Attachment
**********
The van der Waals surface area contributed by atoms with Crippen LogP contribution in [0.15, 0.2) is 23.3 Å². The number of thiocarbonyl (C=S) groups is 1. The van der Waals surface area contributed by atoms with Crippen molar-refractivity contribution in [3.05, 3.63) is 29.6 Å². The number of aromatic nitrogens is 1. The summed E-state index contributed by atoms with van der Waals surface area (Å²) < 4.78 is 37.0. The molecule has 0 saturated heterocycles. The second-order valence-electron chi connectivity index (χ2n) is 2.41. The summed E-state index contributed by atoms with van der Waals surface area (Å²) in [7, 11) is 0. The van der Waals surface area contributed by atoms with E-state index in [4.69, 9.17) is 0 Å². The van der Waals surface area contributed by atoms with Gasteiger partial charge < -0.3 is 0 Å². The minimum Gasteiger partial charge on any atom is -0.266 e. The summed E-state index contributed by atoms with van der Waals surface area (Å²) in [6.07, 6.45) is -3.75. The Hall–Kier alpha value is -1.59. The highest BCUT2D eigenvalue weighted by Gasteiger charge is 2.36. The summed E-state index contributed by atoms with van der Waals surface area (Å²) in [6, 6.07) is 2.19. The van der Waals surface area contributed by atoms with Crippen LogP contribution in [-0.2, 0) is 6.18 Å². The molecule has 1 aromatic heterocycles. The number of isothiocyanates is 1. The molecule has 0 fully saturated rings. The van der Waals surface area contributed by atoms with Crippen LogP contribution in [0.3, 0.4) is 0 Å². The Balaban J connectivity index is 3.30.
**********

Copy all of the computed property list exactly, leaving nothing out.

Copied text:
The van der Waals surface area contributed by atoms with Crippen LogP contribution in [0.15, 0.2) is 23.3 Å². The number of thiocarbonyl (C=S) groups is 1. The van der Waals surface area contributed by atoms with Crippen molar-refractivity contribution in [3.05, 3.63) is 29.6 Å². The number of aromatic nitrogens is 1. The summed E-state index contributed by atoms with van der Waals surface area (Å²) < 4.78 is 37.0. The molecule has 0 saturated heterocycles. The second-order valence-electron chi connectivity index (χ2n) is 2.41. The summed E-state index contributed by atoms with van der Waals surface area (Å²) in [7, 11) is 0. The van der Waals surface area contributed by atoms with E-state index in [4.69, 9.17) is 0 Å². The van der Waals surface area contributed by atoms with Gasteiger partial charge < -0.3 is 0 Å². The minimum Gasteiger partial charge on any atom is -0.266 e. The summed E-state index contributed by atoms with van der Waals surface area (Å²) in [6.07, 6.45) is -3.75. The Hall–Kier alpha value is -1.59. The highest BCUT2D eigenvalue weighted by Gasteiger charge is 2.36. The summed E-state index contributed by atoms with van der Waals surface area (Å²) in [6, 6.07) is 2.19. The van der Waals surface area contributed by atoms with Crippen LogP contribution in [-0.2, 0) is 6.18 Å². The molecule has 1 aromatic heterocycles. The number of isothiocyanates is 1. The molecule has 0 fully saturated rings. The van der Waals surface area contributed by atoms with Crippen LogP contribution in [0.3, 0.4) is 0 Å². The Balaban J connectivity index is 3.30.